Every year we see Augusta National, it looks better than the year before. So, that begs the question: How do they do it? Mike Bailey from Golf Advisor tells us how they are able to perfectly manicure the course each and every year.
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1. No summertime golf at Augusta National
On TV we see Augusta National in all its glory with the azaleas in bloom, the fairways and greens perfect and the weather conducive for growing cool-season grasses. In the summer, that doesn’t work so well, so the course is closed, and it doesn’t have to endure the stress of hot weather with people taking divots and making ball marks on its perfect greens.
2. What’s wrong with firm and fast?
It takes a lot of water to make a course as green as Augusta National, which has an incredible irrigation and drainage system that keeps it from getting soggy.
3. Without a lot of play, great conditions are easier to maintain
Though Augusta National isn’t in the habit of disclosing how many rounds they get (ANGC staff isn’t even available to comment for articles), you can bet it’s less than your club, unless you’re a one-percenter. Much less. There are days where Augusta might get two or three groups, and that’s not abnormal. Without much play, it’s much easier to give a golf course some serious TLC.
4. Perfect conditions and affordable green fees don’t go together
It takes pretty much an unlimited budget to produce perfect conditions, and the members at Augusta not only have deep pockets, but they get a boatload of TV money, too.
5. Greens Stimped at 13 and above would slow down play
If you want really fast smooth greens, think about the average golfer. Inducing three- and four-putts all over the place — especially on weekends — would grind play to a halt. Who wants that?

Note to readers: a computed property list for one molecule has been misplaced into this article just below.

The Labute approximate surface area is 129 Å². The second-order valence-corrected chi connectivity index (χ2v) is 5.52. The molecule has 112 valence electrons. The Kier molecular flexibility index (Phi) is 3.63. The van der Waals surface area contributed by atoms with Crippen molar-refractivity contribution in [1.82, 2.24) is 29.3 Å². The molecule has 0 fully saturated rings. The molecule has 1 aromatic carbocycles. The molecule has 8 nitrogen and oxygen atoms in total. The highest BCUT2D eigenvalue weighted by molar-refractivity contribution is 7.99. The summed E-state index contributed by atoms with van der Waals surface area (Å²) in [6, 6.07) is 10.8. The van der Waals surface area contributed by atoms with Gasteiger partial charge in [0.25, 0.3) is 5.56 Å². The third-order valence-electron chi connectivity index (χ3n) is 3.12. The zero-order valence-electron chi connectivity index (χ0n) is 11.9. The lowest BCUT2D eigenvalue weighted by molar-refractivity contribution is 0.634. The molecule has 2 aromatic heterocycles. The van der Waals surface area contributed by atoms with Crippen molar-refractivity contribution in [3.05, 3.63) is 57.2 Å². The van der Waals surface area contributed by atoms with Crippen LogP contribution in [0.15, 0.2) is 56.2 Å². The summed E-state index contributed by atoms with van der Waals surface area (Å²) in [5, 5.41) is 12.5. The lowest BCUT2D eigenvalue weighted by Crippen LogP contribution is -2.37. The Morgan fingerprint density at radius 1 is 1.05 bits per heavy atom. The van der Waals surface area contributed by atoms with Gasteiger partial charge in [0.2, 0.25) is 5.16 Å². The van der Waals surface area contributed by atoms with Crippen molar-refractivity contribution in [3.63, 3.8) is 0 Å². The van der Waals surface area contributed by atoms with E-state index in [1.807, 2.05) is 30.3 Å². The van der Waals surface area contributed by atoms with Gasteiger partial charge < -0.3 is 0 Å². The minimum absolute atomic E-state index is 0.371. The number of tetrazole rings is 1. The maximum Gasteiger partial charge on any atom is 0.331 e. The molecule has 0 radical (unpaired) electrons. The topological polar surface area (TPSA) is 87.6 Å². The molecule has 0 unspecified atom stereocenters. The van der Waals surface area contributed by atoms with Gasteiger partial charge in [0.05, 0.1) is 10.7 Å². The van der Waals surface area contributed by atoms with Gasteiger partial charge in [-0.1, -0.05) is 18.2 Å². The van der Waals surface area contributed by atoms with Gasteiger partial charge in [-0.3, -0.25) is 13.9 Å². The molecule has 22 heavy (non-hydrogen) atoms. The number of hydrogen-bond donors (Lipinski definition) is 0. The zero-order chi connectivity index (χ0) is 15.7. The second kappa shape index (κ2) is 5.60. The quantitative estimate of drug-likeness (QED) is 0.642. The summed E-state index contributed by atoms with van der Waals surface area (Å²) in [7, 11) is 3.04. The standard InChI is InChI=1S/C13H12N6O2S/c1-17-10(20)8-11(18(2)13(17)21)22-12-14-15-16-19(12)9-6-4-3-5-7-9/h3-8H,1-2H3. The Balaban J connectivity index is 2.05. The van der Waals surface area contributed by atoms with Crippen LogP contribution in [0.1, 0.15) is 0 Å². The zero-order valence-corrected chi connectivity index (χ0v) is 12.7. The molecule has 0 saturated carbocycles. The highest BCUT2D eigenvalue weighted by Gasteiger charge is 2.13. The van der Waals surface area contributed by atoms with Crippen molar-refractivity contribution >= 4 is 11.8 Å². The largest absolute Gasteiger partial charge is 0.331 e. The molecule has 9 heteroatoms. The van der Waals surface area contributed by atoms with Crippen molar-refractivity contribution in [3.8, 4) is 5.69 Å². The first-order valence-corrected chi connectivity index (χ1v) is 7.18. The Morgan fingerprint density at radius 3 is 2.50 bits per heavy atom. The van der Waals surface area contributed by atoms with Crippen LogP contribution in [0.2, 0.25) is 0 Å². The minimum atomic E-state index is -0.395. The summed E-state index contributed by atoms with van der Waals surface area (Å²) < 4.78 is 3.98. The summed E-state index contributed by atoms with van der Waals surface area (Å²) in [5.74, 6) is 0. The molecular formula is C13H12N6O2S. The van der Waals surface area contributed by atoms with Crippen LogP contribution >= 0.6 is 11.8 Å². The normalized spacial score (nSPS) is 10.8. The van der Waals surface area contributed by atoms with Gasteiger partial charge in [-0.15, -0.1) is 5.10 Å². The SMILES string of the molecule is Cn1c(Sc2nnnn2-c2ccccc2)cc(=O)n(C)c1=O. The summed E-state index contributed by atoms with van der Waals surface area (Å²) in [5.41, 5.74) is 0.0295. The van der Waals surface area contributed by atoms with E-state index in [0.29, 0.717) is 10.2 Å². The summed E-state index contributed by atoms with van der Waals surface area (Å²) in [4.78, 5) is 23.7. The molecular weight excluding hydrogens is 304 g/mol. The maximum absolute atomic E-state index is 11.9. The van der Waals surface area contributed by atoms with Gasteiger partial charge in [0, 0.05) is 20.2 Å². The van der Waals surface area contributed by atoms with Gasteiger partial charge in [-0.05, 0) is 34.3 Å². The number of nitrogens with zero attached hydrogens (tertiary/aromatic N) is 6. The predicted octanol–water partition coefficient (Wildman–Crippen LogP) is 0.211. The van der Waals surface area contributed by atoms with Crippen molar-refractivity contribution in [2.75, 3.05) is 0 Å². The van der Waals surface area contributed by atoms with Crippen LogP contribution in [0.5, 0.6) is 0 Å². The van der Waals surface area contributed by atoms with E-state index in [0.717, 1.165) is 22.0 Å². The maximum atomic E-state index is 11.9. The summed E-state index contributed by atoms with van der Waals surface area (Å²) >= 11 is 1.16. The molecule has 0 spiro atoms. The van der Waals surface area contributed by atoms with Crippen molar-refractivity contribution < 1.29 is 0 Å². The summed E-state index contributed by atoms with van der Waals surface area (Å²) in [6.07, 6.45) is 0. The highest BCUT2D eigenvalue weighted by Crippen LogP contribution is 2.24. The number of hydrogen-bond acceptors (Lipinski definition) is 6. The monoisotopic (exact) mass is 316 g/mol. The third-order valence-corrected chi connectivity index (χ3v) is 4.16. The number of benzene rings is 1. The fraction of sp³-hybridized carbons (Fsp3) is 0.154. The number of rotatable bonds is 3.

6. Augusta National isn’t natural
Not to imply that the folks at ANGC are doing anything harmful to the environment, but you don’t get conditions like that without spending a lot of money on pesticides, herbicides, wetting agents and the like. So if you’re the type who likes your golf course as natural as possible, you can forget it looking like the one on Magnolia Lane.
7. No carts are allowed at Augusta National — ever
Forget the 90-degree rule, this is an all-walking, caddie course that is not going to be ruined by those pesky golf carts driving all over its pristine fairways. (Ironically, Club Car is headquartered in Augusta, Ga.) So, right there, Augusta National gets a lot less wear and tear than your home course.
8. Augusta attracts the very best young talent, too
What budding superintendent or tech wouldn’t want to work at Augusta National? Every year, the club gets flooded with resumes from all over the country and from the very best turgrass schools.
9. Augusta also gets the best volunteers during Masters Week
When you see that army of mowers sweeping the fairways after play each day, those aren’t members of Augusta’s regular maintenance staff; many of those guys and gals are superintendents at some pretty high-profile courses around the world, doing specific tasks normally associated with regular crew members. In fact, just go ahead and multiply the crew by 10 during tournament week and imagine most of those guys with mowers and blowers having turfgrass degrees. That’s Augusta National.
10. Good help is hard to find, but not for Augusta National
Augusta National gets the very best people to mow greens, blow leaves, rake bunkers and put out fresh pine needles. “If you were to ask a majority of superintendents today labor is becoming more and more a challenge,” Bauer says. “Today’s worker is getting harder to find and motivate.”